Category: Politics

Upfront Medicare Payment FAQ

Some people – conservatives and libertarians – have problems with those who oppose the Commission of Audit’s – and, very soon, the Abbott Government’s – proposal to charge $6 (or $5, there seems to be confusion amongst the news networks about what it is) to see your general practitioner: or, GP. This FAQ aims to answer some of their political challenges masked as innocent questions.

Before we begin, the main reason given in order to support this scheme is to cut ‘unnecessary’ GP visits i.e. disincentivise people from going to the GP for non-serious issues, and therefore ‘better target’ people who really need medical attention, as reported in the Daily Telegraph. In other words, lines are too long and we need to deter people away from misuse.

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Why I have no respect for the University of Sydney Union

For anyone that knows me, you know that I believe the University of Sydney Union is a joke. It’s a joke because of what it does, what it fails to do, and how it is organised. But you pay around $100 a year to fund it, and it’s the self-declared centre of student life, and you realise it has a $20 million budget, and that it’s the first non-academic thing most students see when they first enter university, and it’s not so funny anymore.

Four years after starting University, and what was once an organisation I admired for its bars and student societies and democratic control is now what I am most disappointed in after finishing my studies and facing graduation. What follows is a list of my frustrations with the Union.

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In defence of class struggle

This is an edited version of a comment I made in the USYD Ethnocultural and People of Colour Collective regarding the debate between class/materialist politics and identity politics following a blog post by Tim Scriven. In order to respect collective autonomy, I have edited out mentions of other people in the group and their comments. Other things that have changed include the statistics for the gay marriage/minimum wage polls, which are based off a David Sirota article, that were slightly inaccurate the first time around.

I believe quite strongly in class struggle. I don’t think the analysis of class struggle as the primary struggle is one that says workers are more important than other oppressed groups, but rather, that oppression will not completely end until the class distinction between the bourgeoisie and proletariat is eradicated. Class politics is not opposed to intersectionality, because nothing in class politics denies that oppressions can overlap. Class, after all, is not an identity (even though Marx talks about ‘class consciousness’) but a mode of existence and a stratification in society. You can’t self-identify as proletariat or bourgeoisie – it is just something you are based on your positioning within society and capitalist means of production. It’s partially why I don’t think the term ‘low SES’ is that useful. I’ve read a lot of articles on the issue of class that came in after Marx, and the argument is that for class struggle to win, you need the liberation – or at least, the beginning of the liberation – of women, queer people, people of colour, people with disabilities, etc. However, the opposite is not true: there can be leaps forward for women within the capitalist state while maintaining the oppression of other groups.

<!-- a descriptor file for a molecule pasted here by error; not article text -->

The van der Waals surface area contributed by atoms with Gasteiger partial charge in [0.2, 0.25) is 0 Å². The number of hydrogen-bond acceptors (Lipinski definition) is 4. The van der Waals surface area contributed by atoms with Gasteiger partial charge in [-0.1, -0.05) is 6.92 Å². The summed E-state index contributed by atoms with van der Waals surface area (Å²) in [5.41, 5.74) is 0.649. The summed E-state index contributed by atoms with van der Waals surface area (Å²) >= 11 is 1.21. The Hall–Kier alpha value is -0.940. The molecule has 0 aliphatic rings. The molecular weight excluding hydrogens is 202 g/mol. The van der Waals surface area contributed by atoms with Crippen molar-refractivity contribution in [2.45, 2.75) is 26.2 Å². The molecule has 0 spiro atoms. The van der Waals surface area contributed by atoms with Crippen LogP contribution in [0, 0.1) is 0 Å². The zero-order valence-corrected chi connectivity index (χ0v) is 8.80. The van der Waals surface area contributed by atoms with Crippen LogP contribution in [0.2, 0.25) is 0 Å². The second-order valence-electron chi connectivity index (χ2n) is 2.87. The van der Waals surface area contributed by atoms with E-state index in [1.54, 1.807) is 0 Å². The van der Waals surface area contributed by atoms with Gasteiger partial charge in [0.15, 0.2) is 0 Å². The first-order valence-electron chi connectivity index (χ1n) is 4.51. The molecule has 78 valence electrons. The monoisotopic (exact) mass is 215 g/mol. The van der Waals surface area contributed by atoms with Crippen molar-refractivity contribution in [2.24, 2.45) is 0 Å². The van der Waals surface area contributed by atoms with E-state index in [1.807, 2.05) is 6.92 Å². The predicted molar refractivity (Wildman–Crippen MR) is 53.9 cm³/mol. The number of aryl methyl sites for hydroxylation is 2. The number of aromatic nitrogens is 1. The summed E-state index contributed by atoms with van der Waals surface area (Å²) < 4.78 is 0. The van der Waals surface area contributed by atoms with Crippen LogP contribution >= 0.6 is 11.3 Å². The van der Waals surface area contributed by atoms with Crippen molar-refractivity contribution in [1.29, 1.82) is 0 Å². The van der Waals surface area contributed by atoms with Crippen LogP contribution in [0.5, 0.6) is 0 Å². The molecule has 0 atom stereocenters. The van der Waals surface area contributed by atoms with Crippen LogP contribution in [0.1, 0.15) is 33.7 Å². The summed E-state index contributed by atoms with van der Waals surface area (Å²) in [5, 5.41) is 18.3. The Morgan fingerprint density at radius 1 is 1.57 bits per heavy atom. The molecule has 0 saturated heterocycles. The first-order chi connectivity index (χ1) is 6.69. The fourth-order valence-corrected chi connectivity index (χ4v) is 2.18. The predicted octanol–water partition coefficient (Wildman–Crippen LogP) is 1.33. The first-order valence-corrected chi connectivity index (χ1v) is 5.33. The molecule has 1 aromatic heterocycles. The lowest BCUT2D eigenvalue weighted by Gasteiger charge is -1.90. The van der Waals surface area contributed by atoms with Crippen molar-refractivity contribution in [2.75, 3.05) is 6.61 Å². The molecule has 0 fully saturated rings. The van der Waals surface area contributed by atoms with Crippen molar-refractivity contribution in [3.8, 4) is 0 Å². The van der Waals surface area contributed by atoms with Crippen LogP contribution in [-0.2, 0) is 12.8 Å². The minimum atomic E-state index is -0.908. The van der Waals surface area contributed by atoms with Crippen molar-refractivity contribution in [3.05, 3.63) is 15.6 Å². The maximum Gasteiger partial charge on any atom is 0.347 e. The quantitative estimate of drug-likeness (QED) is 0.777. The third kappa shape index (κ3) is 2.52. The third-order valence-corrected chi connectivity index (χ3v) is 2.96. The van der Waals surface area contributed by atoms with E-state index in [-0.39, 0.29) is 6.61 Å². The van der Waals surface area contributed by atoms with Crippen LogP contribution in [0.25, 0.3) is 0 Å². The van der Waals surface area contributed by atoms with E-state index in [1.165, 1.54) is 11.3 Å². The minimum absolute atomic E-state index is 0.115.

Not only that, but there will always be an underclass of any oppressed group while capitalism still exists. There may be more female parliamentarians, quotas may be achieved for boards, etc. but that will just widen the gap between working class women and bourgeois women. Until class is abolished, the place of women within capitalism will not be abolished: the role of unpaid domestic labour, the role of the mother. That’s why so many modern socialists incorporate gender politics into class; even old socialists like Emma Goldman were renowned for being materialist feminists. There is not much point in making sure that women enter the ruling class, because that just changes the demographics of your oppressor rather than substantially liberating the oppressed. To put it another way: why does it matter if there are more female police when ultimately they’ll still be brutalising the working class while propping up systems of oppression, including the patriarchy? Same with class and race, and the politics of imperialism and fascism as functions of capitalism. Crises of capitalism lead to the Nazi Party – just one example of the connection between economic and racism. Another is warfare, a product of capitalism and the competition between states. War creates the nationalism that generates racist scaremongering.